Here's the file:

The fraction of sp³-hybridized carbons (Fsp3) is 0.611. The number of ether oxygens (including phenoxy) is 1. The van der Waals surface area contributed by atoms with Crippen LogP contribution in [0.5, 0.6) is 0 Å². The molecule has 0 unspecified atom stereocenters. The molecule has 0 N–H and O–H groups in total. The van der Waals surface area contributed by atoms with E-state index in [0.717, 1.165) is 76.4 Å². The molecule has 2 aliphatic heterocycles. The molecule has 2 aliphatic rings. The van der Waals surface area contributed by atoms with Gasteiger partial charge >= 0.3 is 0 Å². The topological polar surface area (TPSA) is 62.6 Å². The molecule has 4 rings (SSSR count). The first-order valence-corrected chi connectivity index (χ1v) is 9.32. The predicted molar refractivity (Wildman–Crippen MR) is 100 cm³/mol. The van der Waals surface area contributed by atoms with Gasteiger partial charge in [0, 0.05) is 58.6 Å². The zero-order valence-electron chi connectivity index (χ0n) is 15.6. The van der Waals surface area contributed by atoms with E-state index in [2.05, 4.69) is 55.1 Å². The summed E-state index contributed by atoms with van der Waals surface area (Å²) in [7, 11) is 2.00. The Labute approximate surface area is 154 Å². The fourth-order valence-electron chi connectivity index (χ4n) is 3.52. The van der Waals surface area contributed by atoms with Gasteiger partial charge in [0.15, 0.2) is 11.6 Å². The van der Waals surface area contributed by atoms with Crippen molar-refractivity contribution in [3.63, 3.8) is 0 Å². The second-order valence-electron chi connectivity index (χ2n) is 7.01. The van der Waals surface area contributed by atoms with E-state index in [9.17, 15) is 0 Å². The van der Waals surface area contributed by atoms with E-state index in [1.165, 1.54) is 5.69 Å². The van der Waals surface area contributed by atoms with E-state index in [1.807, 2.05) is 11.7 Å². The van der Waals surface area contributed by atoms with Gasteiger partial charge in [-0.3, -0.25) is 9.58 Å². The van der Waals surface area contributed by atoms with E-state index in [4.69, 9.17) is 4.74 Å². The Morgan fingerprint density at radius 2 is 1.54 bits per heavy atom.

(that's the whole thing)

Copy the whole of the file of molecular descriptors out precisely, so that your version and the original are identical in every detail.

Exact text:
The fraction of sp³-hybridized carbons (Fsp3) is 0.611. The number of ether oxygens (including phenoxy) is 1. The van der Waals surface area contributed by atoms with Crippen LogP contribution in [0.5, 0.6) is 0 Å². The molecule has 0 unspecified atom stereocenters. The molecule has 0 N–H and O–H groups in total. The van der Waals surface area contributed by atoms with E-state index in [0.717, 1.165) is 76.4 Å². The molecule has 2 aliphatic heterocycles. The molecule has 2 aliphatic rings. The van der Waals surface area contributed by atoms with Gasteiger partial charge >= 0.3 is 0 Å². The topological polar surface area (TPSA) is 62.6 Å². The molecule has 4 rings (SSSR count). The first-order valence-corrected chi connectivity index (χ1v) is 9.32. The predicted molar refractivity (Wildman–Crippen MR) is 100 cm³/mol. The van der Waals surface area contributed by atoms with Gasteiger partial charge in [0, 0.05) is 58.6 Å². The zero-order valence-electron chi connectivity index (χ0n) is 15.6. The van der Waals surface area contributed by atoms with E-state index in [2.05, 4.69) is 55.1 Å². The summed E-state index contributed by atoms with van der Waals surface area (Å²) in [7, 11) is 2.00. The Labute approximate surface area is 154 Å². The fourth-order valence-electron chi connectivity index (χ4n) is 3.52. The van der Waals surface area contributed by atoms with Gasteiger partial charge in [0.15, 0.2) is 11.6 Å². The van der Waals surface area contributed by atoms with Crippen molar-refractivity contribution in [3.63, 3.8) is 0 Å². The second-order valence-electron chi connectivity index (χ2n) is 7.01. The van der Waals surface area contributed by atoms with E-state index in [9.17, 15) is 0 Å². The van der Waals surface area contributed by atoms with E-state index in [1.165, 1.54) is 5.69 Å². The van der Waals surface area contributed by atoms with E-state index in [1.807, 2.05) is 11.7 Å². The van der Waals surface area contributed by atoms with Gasteiger partial charge in [-0.3, -0.25) is 9.58 Å². The van der Waals surface area contributed by atoms with E-state index in [4.69, 9.17) is 4.74 Å². The Morgan fingerprint density at radius 2 is 1.54 bits per heavy atom.